The rapid development of computer-mediated communication in global network structures has led to an increased interest in research on "online behavior." At the same time, the Internet is emerging as a powerful research tool that can be efficiently used for the collection of real-world data (see Reips, chap. 6, this volume). Besides the interesting opportunities for Web-based surveys as well as experimental studies (e.g., Reips & Bosnjak,
2001), the technological properties of the Internet environment provide benefits for Types 4 and 5 nonreactive measurement in particular.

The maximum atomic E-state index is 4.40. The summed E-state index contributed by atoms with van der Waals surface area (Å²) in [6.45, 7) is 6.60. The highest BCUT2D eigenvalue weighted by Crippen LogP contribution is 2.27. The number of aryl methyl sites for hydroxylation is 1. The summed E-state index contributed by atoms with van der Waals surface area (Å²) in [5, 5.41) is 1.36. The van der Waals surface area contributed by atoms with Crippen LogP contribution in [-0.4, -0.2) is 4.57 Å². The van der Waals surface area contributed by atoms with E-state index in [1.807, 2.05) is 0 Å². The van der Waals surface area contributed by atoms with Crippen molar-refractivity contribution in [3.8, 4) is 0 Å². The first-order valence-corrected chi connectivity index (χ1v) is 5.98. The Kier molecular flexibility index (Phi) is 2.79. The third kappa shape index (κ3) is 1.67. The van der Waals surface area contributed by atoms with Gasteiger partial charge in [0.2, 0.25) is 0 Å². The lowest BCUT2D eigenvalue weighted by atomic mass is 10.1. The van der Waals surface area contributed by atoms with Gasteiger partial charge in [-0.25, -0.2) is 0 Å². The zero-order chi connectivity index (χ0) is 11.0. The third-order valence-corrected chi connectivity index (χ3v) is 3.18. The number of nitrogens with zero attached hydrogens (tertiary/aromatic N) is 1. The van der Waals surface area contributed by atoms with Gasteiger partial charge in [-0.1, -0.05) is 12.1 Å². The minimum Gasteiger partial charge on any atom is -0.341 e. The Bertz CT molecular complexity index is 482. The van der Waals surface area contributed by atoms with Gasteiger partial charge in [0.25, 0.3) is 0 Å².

Analyzing written material on the Internet. One kind of nonreactive Internet data is the written material that people produce on the Internet, for instance, on their personal home pages (e.g., Schütz & Machilek, 2003), virtual discussion groups, or email lists. These texts are usually written for a potentially unrestricted public, and the researcher has the opportunity to save and analyze such data. (For an overview of the methods of text analysis, see Mehl, chap. 11, this volume). Interestingly, communication on the Internet is often two-sided at least, making it possible to analyze the interaction between individuals and also higher social aggregates. Bordia (1996), for example, described the use of online discussion group archives in rumor transmission research. Here it is possible to take a process-oriented perspective on occasions of naturally occurring rumor transmission that can be found in the Internet comparatively easily. Bordia analyzed relevant episodes by quantitative content analysis, using statement categories such as "interrogatory statements" or "prudent statements" referring to an individual's tentativeness or hesitancy in discussing a rumor. The quantity of these statements could not only be compared throughout the entire discourse but also over time. From the latter perspective, Bordia (1996) found that although the analyzed discussions progressed, the frequency of prudent statements related to the rumor decreased. The author highlighted the finding that although this phenomenon has been mentioned in the literature before, this was the first time it could be shown in a natural context. Another illustrative example of research on written material located on the Internet can be found in Stone and Pennebaker (2002), who analyzed collective trauma coping in Internet chat room conversations following the death of Princess Diana. The authors were able to detect significant changes of language and content over a period of 4 weeks. Whereas during the first days after Diana's death, personal and emotional responses were common, after 1 week, expressions of compassion changed into hostile comments, and the dominance of collective language during the first period changed into more individual language, indicating the disappearance of collective shared grief. Here, it is valid to question whether communication on the Internet can legitimately be called "natural." However, even though several differences between computer-mediated communication and face-to-face interaction have been identified (e.g., Kiesler, Siegel, & McGuire, 1984), widespread accessibility and increasing competence in using the technological environment has made online communication an integral part of behavior in industrialized countries. Hence, the specific nature of Internet behavior does not make it less natural.